The Illusionist (L’illusionniste)


The Illusionist

The Scottish audiences were most pleased when the Illusionist conjured Scotch out of thin air.

(2010) Animated Feature (Sony Classics) Starring the voices of Jean-Claude Donda, Eilidh Rankin, Duncan MacNeil, Raymond Mearns, James T. Muir, Tom Urie, Paul Bandey. Directed by Sylvain Chomet

 

There comes a time in life when we realize that the world has moved on without us. Very few of us can keep up with progress, particularly when the careers we’ve labored at all our lives have been rendered obsolete, either through technology or simply through changing tastes. It is bittersweet; the sadness that which we have labored at no longer matters, but there is also a freedom in it as well.

Monsieur Jacques Tatischeff (Donda) is a stage musician and a good one. He has played all the finest music halls and vaudeville theaters in Europe. Now, it is the 1950s and the 1960s are right around the corner and the audience for his kind of entertainment is shrinking. Once a headliner, he is reduced to taking whatever bookings he can and has found himself in Edinburgh.

He has caught the attention of Alice (Rankin), the young chambermaid at the hotel he is staying in. She is dewy-eyed and innocent, her eyes wide and open, amazed by the illusions Monsieur Tatischeff conjures. His act has convinced her that there is real magic in the world and that Monsieur Tatischeff has access to it.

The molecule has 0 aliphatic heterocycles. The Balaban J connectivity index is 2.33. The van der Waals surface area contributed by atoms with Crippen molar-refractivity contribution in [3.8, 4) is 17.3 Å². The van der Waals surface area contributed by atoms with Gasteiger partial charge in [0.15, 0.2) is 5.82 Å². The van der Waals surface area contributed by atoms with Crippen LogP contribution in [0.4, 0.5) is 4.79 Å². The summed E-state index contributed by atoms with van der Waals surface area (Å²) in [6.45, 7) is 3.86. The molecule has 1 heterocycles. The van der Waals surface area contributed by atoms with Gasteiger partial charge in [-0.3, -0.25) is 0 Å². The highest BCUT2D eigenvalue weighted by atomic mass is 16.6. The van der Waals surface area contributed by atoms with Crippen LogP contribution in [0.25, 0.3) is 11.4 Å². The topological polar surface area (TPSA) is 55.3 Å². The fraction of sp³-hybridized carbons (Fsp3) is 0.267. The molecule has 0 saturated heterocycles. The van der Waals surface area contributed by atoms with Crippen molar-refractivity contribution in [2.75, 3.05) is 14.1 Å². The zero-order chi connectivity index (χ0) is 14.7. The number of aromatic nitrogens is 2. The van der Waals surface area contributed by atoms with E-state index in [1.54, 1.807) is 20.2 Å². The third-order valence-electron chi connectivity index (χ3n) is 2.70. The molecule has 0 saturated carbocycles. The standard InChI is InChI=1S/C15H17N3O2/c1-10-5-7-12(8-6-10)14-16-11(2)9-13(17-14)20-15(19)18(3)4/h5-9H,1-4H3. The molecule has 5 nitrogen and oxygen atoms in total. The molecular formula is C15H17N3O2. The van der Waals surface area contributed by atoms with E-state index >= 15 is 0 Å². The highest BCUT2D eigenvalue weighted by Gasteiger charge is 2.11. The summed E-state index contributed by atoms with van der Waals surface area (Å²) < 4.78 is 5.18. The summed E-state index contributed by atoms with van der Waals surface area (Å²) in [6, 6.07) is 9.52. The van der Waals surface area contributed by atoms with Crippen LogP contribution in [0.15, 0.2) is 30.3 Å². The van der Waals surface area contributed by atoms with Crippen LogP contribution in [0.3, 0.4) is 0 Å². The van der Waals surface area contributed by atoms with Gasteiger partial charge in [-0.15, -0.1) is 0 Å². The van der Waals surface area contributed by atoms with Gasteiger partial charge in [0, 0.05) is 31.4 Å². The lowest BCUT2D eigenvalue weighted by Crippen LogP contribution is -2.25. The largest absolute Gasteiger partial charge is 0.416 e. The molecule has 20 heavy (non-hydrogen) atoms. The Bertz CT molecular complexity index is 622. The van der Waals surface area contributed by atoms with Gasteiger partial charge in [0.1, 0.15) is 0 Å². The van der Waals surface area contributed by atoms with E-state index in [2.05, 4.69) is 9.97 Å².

For his part, Monsieur Tatischeff is touched at the attention he is receiving – one last true fan. He looks upon Alice as the daughter he never had and showers her were gifts – new shoes, new dresses. He can’t afford them on the meager pay of his bookings, so he works odd jobs when he’s not onstage so that he can buy these things for Alice, who thinks he has conjured these fine things out of air. He wants her to continue thinking that.

But this is one illusion even a master Illusionist like Monsieur Tatischeff can maintain indefinitely and soon he is faced with the wrenching choice of revealing the truth to Alice or continuing the lie. Reality is fast catching up to him as it does with us all.